Charles McQuillan's UK Picture Editors' Guild award-winning photos
Northern Ireland photographer Charles McQuillan has won the regional photographer of the year award at the UK Picture Editors' Guild Awards.
From the drama of big waves and sporting agony to the poised calm of the prima ballerina, his winning photographs were taken for the international agency Getty Images and during his time at Pacemaker Press.
Here are the photographs that impressed the judges and the stories behind them.
"This photo of Cristiano Ronaldo was taken just after Northern Ireland scored against Portugal - I just stayed focused on him, as he's always a story. Northern Ireland went ahead 2-1 and at that stage it was looking good, as Portugal were down to 10 men. You've got the fans jumping up and down behind him as he's slumped in the rain.
"In the end they came back to win 4-2 and Ronaldo scored a hat-trick."
Big wave at Dunluce Castle
"This picture is of Alastair Mennie, who's a big wave surfer that I'm friends with. We've been working on a project for the last 18 months, putting together a documentary.
"It was taken at Dunluce Castle on the north coast of County Antrim - I'd been waiting a long time for that big wave. It's quite a dangerous area because the rocks are close to the shore. The historic Dunluce Castle overlooking the sea really makes the picture."
Giant's Causeway ballerina
"This is a photo of Melissa Hamilton, who's a first soloist with the Royal Ballet. She was there shooting a promo at the Giant's Causeway and I just happened to be there, shooting photos with Alastair. I just kind of sneaked it, and it worked out well."
"I took this picture just to do something different. Everybody knows the traditional bonfire pictures from Northern Ireland with the silhouettes.
"It's funny, but the year before we were flying home from Tenerife on the 11th night, just as they were lighting the bonfires in Belfast. I thought, 'there's a great picture, but how would you capture it?'
"I had the idea to take a photo up at Cave Hill, which is one of the highest points overlooking the city. It was a bit of a gamble but it paid off.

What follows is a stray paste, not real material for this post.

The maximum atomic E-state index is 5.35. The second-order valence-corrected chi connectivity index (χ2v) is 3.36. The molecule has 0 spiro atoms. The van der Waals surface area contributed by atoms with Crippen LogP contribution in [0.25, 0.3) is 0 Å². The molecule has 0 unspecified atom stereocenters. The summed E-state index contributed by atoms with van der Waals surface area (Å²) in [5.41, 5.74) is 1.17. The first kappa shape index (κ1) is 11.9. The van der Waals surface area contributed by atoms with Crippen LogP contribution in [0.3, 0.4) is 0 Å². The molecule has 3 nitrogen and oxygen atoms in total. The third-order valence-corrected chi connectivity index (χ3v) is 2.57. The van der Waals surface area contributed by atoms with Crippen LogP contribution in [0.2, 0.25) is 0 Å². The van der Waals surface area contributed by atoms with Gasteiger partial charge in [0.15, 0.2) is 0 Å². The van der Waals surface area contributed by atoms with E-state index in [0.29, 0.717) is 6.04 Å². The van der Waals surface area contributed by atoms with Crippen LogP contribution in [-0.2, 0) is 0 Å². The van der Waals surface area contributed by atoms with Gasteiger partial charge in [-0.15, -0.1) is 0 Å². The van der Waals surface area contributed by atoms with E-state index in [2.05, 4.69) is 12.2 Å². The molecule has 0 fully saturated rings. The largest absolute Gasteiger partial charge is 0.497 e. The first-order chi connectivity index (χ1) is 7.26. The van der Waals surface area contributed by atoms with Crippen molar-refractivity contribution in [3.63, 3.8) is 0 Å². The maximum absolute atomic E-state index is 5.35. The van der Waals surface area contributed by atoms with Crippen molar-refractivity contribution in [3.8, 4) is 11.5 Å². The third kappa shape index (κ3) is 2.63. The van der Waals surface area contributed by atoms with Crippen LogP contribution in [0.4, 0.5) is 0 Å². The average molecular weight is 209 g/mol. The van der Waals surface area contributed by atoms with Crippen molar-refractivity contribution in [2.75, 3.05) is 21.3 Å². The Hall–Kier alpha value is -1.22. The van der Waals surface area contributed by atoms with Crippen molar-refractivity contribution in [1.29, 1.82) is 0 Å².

"It took the kids there with their smartphones to make the picture - if they hadn't been there, it wouldn't have been the same. I don't really do landscape pictures - I always need to have people in my photos, or otherwise I can't really get attached to it."
"This was taken at the Mud Madness race in Portadown, County Armagh. You can't really go far wrong with that one."
"I don't have any formal training in photography.
"I started off in the Ballymena Times, and I learned by developing and printing film, and seeing other people's photographs.
"The photographer there gave me a few pointers and that really set me on my way.
"It has been a good career so far - every day is different.
"You get into situations that normally you wouldn't otherwise get access to - it's a privilege in many ways.
"I wouldn't have said I was an outgoing person when I was younger, but you overcome that because in many ways the camera is an extension of yourself.
"It helps you communicate and interact with the world.
"It gives you a reason to put yourself in situations that you would otherwise shy away from.
"I've been lucky enough to win the Northern Ireland Press Photographer of the Year award three times.
"For this award, I submitted a portfolio of five photos, so it's probably best to have a balance between news, sport and features.
"It's always nice to be recognised - it's good to get over to London, and you feel as if you've achieved something when you go out of your own patch."